The Reading Pile – September 27
Welcome to another edition of The Reading PIle, in which we share our thoughts on whatever we happened to be reading this week! Kate starts us off with an appropriate selection for this week, which the ALA has declared Banned Book Week.
Kate Dacey: Topping my list this week is David Hadju’s The Ten-Cent Plague: The Great Comic-Book Scare and How It Changed America. Hadju explores the history of the American comic book, tracing the medium back to William Randolph Hearst and Joseph Pullitzer’s newspapers, then documenting the explosive growth of the comics industry through the 1940s. I’m not very far into the book (it’s about 450 pages), but I’m finding it fascinating; I didn’t realize the degree to which Hearst and Pullitzer relied on comics to appeal to immigrant audiences, though the advent of newspaper strips makes sense when you think about how many New Yorkers didn’t read or speak English in the late nineteenth century. Hadju does an excellent job of documenting the reactionary response from turn-of-the-century educators, taste-makers, and critics, digging up some rich sources. If you’ve ever wondered why comics don’t occupy a more respected place in American culture, The Ten-Cent Plague provides some fascinating insights.
I’ve also been working my way through a big pile of Tokyopop review copies. I wasn’t wild about everything—I thought Hetalia: Axis Powers was a pretty dumb gloss on a complicated period in modern European history—but I did enjoy volume two of Neko Ramen and the first two volumes of Demon Sacred. The first is a 4-koma manga about a cat who runs a ramen joint that’s so bad he only has one regular customer. Though the premise seems rather limited, Kenji Sonishi finds odd and hilarious ways to spin the material; trust me when I say it isn’t all jokes about litter boxes and cat hair garnishes. The crude, sketchy art won’t be to everyone’s taste, but I think it’s the right vehicle for such an off-the-wall story; if the artwork were cute or polished, the jokes might seem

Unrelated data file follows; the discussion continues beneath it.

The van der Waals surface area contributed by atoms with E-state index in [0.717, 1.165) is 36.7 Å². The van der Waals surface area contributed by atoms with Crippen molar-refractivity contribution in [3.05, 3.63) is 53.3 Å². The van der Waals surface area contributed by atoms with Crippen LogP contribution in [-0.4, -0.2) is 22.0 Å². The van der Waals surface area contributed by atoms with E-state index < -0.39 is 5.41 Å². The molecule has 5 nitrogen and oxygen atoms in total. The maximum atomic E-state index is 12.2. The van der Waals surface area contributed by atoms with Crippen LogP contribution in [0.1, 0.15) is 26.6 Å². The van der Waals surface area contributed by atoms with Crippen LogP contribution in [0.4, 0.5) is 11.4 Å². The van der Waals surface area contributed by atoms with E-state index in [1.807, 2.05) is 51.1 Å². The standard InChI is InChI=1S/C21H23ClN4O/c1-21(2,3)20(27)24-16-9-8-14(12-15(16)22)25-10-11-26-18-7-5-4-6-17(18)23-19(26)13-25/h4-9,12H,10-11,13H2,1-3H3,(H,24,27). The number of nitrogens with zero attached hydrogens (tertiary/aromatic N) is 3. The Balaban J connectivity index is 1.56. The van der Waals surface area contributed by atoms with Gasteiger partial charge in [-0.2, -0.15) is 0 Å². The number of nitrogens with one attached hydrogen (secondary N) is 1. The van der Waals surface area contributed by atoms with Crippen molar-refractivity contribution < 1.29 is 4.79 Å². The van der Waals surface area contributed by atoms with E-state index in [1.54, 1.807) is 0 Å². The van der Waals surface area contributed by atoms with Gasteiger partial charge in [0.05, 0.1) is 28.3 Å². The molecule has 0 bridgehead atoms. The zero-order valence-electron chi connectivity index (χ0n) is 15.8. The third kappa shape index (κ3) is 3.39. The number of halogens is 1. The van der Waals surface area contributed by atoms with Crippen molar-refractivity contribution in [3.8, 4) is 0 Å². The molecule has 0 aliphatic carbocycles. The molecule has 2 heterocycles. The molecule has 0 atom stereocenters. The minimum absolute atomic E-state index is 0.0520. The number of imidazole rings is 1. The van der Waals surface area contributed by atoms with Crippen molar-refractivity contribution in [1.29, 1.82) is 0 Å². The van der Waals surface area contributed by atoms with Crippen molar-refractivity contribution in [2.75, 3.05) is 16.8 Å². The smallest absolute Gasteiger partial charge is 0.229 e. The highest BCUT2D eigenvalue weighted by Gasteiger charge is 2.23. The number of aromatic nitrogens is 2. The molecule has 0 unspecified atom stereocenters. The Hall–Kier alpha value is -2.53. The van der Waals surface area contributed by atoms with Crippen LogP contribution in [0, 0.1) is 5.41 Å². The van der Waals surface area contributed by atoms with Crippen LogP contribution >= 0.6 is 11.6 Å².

The second is Demon Sacred, a shojo title that combines elements of science fiction, fantasy, horror, and romance in a unique way; I can’t think of too many other books that feature unicorns, fire-breathing oni, pop idols, hot young scientists, rifts in the space-time continuum, passages from the Book of Revelation, and a heroine who is aging backwards. Someone at Tokyopop really believes in this series, as Tokyopop plans to release both volumes on the same day. Tokyopop is also taking an interesting gamble on the price: the first two installments are priced at $5.99 each, almost 50% lower than the price of most Tokyopop manga. After reading both volumes, I think that’s a smart marketing decision, as Natsumi Itsuki’s story is complicated enough to require six or seven chapters before all the basic narrative pieces are in place. Demon Sacred is a lot of fun, if a little silly (OK, a lot silly); I read both volumes in one sitting just so I could see the series’ first major cliffhanger resolved. I can’t believe I have to wait until November 30th for volume three!
Esther Keller: I was very busy reading Mockingjay this weekend, and didn’t have much time for comics, but I did start to leaf through the graphic novel of The Little Prince, adapted by Joann Sfar. My initial reaction was: Go read the original first. (I know! I know! How could I have never read this one?!) My second reaction, that Joann Sfar is a very good fit for this comic.